Trash Pile: As a lifelong collector of VHS it’s great to see a documentary covering our fan base. What was your decision to do a documentary as opposed to, let’s say, a narrative feature?Dan: Well, through collecting I was meeting and talking to so many interesting characters that a documentary just seemed like a logical step. I knew the fans of VHS could hold a feature-length film and be interesting enough, funny enough, and compelling enough without having to turn them into actual characters for a narrative feature. Though I do have many ideas for horror films and comedies involving VHS collectors that I think would be priceless...
Do you remember what your first VHS was?I know what my first VHS was when I realized I was actually collecting. It was Birds II: Land's End, the made-for-TV sequel to Hitchcock's masterpiece. It was one of the worst movies ever but also a movie I realized was unlikely to ever be released on DVD and an interesting part of film history. Then I just started buying up everything I could that never was released and it moved from there. As far as movies I remember watching on VHS religiously as a kid that would have to be Tremors, Puppet Master, Home Alone, Fiddler on the Roof, Alive, and Star Wars.
Why do you think the format has lived on for so long after its death?Well, despite not having a commercial release in a pretty long time I feel like it never truly died. As long as there are great or interesting works of art that can only be viewed on VHS it will never be dead. I still have teachers at school show videos on VHS, I still screen movies for friends and family on VHS (either because that's the only way to get it or because that's the way it was intended to be seen, like in the case of a direct-to-video or SOV film), and I still buy VHS. I don't think it will ever actually die.
Where did you travel in making ‘Adjust Your Tracking’?Man, where didn't we travel? That was the most insane and fun trip I've ever been on. We literally went in a giant circle around the whole country collecting interviews with VHS collectors and hunting for VHS. It was the most physically demanding trip but definitely the most rewarding. We went through Ohio, to Chicago, to MN, all the way across the top of the country through Montana to Seattle, down the west coast, then swooped around to Texas, then all through the south, and rounded it all the way back up to NYC. We collected over 100 interviews and thousands of hours worth of footage. And that was just one of the trips we made while filming!
As a VHS fanatic I’ve traveled to flea markets, thrift stores, etc. What were some of the crazy adventures you heard from some collectors.Well, without spoiling any of the stories found in the film, as crazy as it may sound, we heard multiple near-death experiences involving hunting for tapes. We heard stories that will get everybody's blood pumping and heart racing, whether they are VHS collectors or not.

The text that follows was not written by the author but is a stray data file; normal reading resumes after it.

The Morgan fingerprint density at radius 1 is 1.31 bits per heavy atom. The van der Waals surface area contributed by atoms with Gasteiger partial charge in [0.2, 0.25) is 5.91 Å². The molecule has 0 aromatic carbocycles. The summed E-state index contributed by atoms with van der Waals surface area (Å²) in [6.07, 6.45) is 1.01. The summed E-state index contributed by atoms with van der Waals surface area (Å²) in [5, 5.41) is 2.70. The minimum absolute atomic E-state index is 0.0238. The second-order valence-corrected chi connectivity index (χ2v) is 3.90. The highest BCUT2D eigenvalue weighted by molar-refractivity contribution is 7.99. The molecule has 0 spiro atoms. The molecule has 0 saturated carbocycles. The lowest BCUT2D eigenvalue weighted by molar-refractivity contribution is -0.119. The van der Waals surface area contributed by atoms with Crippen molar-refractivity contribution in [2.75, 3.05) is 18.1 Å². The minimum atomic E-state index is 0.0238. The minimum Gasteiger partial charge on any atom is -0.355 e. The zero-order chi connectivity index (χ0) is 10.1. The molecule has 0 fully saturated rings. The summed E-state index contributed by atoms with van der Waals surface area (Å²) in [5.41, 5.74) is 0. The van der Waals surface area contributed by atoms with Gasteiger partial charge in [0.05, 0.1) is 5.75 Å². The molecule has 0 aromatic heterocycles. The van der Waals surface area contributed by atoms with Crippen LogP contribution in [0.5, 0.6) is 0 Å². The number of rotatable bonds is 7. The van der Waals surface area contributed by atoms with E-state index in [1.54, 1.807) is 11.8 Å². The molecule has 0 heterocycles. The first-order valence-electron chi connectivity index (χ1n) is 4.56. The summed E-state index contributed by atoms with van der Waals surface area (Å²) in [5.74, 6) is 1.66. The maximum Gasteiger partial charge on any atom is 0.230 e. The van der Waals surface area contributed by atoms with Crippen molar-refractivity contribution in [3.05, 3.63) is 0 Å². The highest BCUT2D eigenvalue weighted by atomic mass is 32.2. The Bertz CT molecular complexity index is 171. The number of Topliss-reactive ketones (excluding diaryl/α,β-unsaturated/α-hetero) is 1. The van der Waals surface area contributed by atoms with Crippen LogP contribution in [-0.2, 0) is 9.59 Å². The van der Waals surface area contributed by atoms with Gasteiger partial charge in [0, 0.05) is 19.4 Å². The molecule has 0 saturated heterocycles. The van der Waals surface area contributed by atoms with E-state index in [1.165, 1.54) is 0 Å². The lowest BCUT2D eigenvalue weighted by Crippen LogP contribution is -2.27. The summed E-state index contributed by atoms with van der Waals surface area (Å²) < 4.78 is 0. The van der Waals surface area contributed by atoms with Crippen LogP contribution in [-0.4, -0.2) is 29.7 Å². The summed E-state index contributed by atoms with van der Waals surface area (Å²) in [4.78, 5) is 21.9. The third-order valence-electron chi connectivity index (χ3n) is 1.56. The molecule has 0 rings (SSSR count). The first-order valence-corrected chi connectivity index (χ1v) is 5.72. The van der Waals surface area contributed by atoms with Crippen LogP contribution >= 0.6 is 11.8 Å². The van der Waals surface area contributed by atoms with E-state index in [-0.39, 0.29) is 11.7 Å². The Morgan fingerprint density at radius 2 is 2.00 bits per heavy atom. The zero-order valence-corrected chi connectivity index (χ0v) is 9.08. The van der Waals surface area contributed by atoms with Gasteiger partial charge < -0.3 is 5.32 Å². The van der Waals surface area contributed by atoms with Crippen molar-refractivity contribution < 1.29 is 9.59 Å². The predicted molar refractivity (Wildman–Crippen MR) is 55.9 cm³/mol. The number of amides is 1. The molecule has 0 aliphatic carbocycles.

In a lot of ways VHS collecting has become very similar to collecting vinyl records. Do you think the collecting market will continue to grow as it has?Yes, I do. I see it every single day. There are new people who decide to start collecting VHS daily and I hope this documentary will push that number up even more. The goal of the film is to give a glimpse into the world of the people who still cherish what many still call a dead format, but it also works as a little nudge to people who might not look at VHS when they are shopping at a thrift store or a yard sale and says, "Stop and look at those tapes, you never know what amazing shit you might find!"
How long did the project take from fruition to completion?Well, as of doing this interview it has actually been two full years to the month. Our first interviews were shot April of 2011 and the early beginnings of doing the documentary were in March 2011.
What are your plans for release? Will you be doing the festival circuit?We hope to tour the film around the country and play it all over the place. We have a couple screenings set up so far which can be seen on our Facebook page (link below). We are also going to be submitting it to some festivals and attempting to set up some foreign screenings as well. As far as the release goes, possibly an early 2014 release on VHS and DVD is a goal.
In the day and age of HD and digital media it’s hard for most people to understand why people still collect formats like VHS and vinyl. How would you explain to a non-collector why they should watch your film?To a non-collector I'd tell them they should watch Adjust Your Tracking because you need to see the highly enthusiastic, sometimes insane, subculture of VHS collectors. There's nothing like them anywhere else and if anything, this will appeal to non-collectors even more because it will give them an inside look into a crazy world they know nothing about. Beyond that, however, no matter your age your first memories of watching movies are on VHS and that should never be forgotten. Those are some of the most fun memories that people have about film and watching Adjust Your Tracking will take you back to that.
Lastly I just want to say thank you for bringing light to our crazy little world of collecting. Any last comments you’d like to share?